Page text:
McKee became an apprentice in the publishing business at Gill & Son, Upper O’Connell Street, and then a compositor. McKee was a prominent member of the IRA. He was also friend to some senior members in the republican movement, including Éamon de Valera, Austin Stack and Michael Collins. Along with Peadar Clancy and Conor Clune, he was killed by his captors in Dublin Castle on 21 November 1920, a day known as Bloody Sunday that also saw the killing of a network of British spies by the ‘Squad’ unit of the IRA and the killing of 14 people in Croke Park by the RIC.
McKee joined the Irish Volunteers in 1913, serving in G Company, Second Battalion of the Dublin Brigade. He served in the 1916 Rising in Jacob’s Factory, under the command of Thomas MacDonagh. McKee was later incarcerated by the British Army in Knutsford Gaol and at the Frongoch internment camp in Wales.
McKee was promoted within the IRA shortly after his release. He became Company Captain and then Commandant of the Second Battalion, eventually being placed as Brigadier of the Army’s Dublin Brigade. He was also active as an ex-officio member of IRA General Headquarters Staff – which included Collins, Richard Mulcahy and Russell. He was a prime innovator in the formation of the flying columns along with Mulcahy and Collins. He was Director of Training for this duration, though he was jailed again as a political prisoner in Dundalk Jail, in 1918.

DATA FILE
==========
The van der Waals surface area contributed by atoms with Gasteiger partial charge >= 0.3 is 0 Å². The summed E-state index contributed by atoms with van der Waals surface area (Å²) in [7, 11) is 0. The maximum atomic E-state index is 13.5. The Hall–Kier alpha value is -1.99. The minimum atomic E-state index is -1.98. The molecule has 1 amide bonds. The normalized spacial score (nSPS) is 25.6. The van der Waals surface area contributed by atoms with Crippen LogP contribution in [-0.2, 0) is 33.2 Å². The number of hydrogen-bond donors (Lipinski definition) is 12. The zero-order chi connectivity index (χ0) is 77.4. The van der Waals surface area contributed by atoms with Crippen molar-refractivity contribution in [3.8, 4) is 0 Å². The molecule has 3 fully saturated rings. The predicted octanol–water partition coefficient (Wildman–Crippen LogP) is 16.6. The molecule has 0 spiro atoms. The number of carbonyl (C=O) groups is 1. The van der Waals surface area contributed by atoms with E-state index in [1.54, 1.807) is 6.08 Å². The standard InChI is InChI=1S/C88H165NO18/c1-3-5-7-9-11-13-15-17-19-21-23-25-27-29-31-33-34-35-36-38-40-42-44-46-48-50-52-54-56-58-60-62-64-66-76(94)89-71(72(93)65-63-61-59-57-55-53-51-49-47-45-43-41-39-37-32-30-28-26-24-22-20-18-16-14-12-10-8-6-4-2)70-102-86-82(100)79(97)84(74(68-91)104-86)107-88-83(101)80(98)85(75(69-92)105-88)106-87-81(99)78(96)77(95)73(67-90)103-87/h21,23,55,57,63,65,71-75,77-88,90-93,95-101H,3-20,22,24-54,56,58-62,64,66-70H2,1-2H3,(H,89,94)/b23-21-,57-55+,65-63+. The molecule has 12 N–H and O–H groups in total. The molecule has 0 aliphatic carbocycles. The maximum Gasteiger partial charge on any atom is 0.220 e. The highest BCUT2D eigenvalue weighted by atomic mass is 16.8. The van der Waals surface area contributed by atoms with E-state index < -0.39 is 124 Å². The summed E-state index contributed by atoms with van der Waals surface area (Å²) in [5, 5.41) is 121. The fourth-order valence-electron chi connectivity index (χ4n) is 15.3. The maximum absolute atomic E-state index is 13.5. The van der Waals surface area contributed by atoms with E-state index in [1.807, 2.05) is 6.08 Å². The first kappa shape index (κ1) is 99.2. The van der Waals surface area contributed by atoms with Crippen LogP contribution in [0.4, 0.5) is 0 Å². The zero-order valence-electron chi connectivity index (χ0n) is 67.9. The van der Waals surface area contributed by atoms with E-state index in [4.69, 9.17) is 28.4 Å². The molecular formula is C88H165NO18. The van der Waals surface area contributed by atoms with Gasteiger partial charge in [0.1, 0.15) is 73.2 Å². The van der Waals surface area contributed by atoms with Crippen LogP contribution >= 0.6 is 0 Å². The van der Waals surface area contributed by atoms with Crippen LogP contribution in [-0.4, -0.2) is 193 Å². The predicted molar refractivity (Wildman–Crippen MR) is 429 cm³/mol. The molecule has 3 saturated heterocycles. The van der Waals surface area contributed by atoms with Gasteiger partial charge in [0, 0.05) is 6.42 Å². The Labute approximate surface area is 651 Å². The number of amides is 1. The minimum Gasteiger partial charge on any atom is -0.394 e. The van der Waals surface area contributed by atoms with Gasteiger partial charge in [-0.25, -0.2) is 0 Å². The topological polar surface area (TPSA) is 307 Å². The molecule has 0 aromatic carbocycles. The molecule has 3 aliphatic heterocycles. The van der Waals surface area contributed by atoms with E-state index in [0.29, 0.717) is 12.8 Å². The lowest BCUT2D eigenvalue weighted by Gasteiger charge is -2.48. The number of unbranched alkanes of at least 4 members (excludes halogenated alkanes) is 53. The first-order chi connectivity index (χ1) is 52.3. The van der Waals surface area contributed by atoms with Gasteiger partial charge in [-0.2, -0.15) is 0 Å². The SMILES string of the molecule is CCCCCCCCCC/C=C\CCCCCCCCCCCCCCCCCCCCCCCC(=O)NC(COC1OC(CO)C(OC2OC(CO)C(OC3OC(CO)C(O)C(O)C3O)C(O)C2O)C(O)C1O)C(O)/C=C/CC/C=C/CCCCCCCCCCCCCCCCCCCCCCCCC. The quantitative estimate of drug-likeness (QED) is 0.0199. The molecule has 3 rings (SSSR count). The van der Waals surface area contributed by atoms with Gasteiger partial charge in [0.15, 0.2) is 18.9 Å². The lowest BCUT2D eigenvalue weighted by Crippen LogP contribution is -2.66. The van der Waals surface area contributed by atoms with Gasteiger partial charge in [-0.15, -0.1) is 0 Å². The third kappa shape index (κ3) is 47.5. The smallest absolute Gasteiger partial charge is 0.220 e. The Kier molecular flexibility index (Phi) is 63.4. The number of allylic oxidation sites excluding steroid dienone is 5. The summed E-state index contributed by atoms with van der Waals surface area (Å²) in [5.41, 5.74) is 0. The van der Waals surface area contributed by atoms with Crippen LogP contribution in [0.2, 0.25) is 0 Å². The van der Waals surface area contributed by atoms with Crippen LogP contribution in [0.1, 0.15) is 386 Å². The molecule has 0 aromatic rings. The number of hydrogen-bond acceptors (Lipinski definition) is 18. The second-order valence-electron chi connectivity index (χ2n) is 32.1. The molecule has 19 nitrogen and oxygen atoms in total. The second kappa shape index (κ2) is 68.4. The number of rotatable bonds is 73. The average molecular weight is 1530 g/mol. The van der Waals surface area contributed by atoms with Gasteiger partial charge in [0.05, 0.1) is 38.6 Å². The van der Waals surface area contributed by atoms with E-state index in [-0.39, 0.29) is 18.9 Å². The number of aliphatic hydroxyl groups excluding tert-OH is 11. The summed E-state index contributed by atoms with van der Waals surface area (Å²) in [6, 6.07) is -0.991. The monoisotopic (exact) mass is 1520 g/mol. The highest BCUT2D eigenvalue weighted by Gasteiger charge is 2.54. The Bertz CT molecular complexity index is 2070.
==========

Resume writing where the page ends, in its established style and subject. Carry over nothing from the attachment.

McKee had many escapes and close shaves during the Anglo-Irish War, and in the final chapter of his revolutionary activism, he was on full-time active service, moving covertly through a network of safe houses.
He was engaged to May Gibney, a volunteer during the Easter Rising and an active member of Cumann na mBan.
In July 1919 Collins asked McKee to select a small group of men to form the Squad.
McKee was betrayed to Crown forces by an ex-British Army soldier, James ‘Shankers’ Ryan, and captured at Sean Fitzpatrick’s on Bloody Sunday by the Royal Irish Constabulary. In retaliation, on 5 February 1921, an IRA squad led by Bill Stapleton walked into Hynes’ pub in Gloucester Place and shot Ryan dead.
Brought to Dublin Castle he was tortured under interrogation with Peadar Clancy and Conor Clune from Co Clare; the three would later be shot. The official account was that he and the other men with him were shot while trying to escape. This account was widely disputed at the time, although some historians believe it was actually true.
A book titled Death in the Castle: Three murders in Dublin Castle 1920, written by Sean O’Mahony, and published by 1916–1921 Club records both the life and deaths of the three Republicans.
McKee and Clancy’s tricolour-adorned coffins lay side by side at St Mary’s Pro-Cathedral on Marlborough Street, Dublin. Aged 27 and 32 years, respectively, they were laid to rest at the Republican Plot in Glasnevin Cemetery.
McKee Barracks in Dublin is named after Dick McKee.
Image | Dick McKee Memorial Finglas Village | Officially unveiled by Éamon de Valera 10 June 1951